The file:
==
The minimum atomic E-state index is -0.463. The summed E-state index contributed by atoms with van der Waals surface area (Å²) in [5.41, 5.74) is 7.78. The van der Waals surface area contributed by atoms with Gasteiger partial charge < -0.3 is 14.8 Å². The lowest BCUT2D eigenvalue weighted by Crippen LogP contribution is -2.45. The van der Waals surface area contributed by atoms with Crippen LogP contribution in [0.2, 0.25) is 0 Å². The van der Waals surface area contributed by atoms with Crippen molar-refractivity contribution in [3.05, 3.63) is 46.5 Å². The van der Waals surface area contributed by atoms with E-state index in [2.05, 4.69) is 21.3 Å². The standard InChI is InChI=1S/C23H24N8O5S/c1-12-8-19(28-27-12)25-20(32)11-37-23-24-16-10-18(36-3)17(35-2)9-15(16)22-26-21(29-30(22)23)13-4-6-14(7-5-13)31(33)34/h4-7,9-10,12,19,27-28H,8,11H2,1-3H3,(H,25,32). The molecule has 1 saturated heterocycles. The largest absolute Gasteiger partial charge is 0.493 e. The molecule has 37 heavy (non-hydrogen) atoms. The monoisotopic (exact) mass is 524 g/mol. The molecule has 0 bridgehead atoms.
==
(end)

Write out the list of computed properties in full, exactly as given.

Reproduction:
The minimum atomic E-state index is -0.463. The summed E-state index contributed by atoms with van der Waals surface area (Å²) in [5.41, 5.74) is 7.78. The van der Waals surface area contributed by atoms with Gasteiger partial charge < -0.3 is 14.8 Å². The lowest BCUT2D eigenvalue weighted by Crippen LogP contribution is -2.45. The van der Waals surface area contributed by atoms with Crippen LogP contribution in [0.2, 0.25) is 0 Å². The van der Waals surface area contributed by atoms with Crippen molar-refractivity contribution in [3.05, 3.63) is 46.5 Å². The van der Waals surface area contributed by atoms with E-state index in [2.05, 4.69) is 21.3 Å². The standard InChI is InChI=1S/C23H24N8O5S/c1-12-8-19(28-27-12)25-20(32)11-37-23-24-16-10-18(36-3)17(35-2)9-15(16)22-26-21(29-30(22)23)13-4-6-14(7-5-13)31(33)34/h4-7,9-10,12,19,27-28H,8,11H2,1-3H3,(H,25,32). The molecule has 1 saturated heterocycles. The largest absolute Gasteiger partial charge is 0.493 e. The molecule has 37 heavy (non-hydrogen) atoms. The monoisotopic (exact) mass is 524 g/mol. The molecule has 0 bridgehead atoms.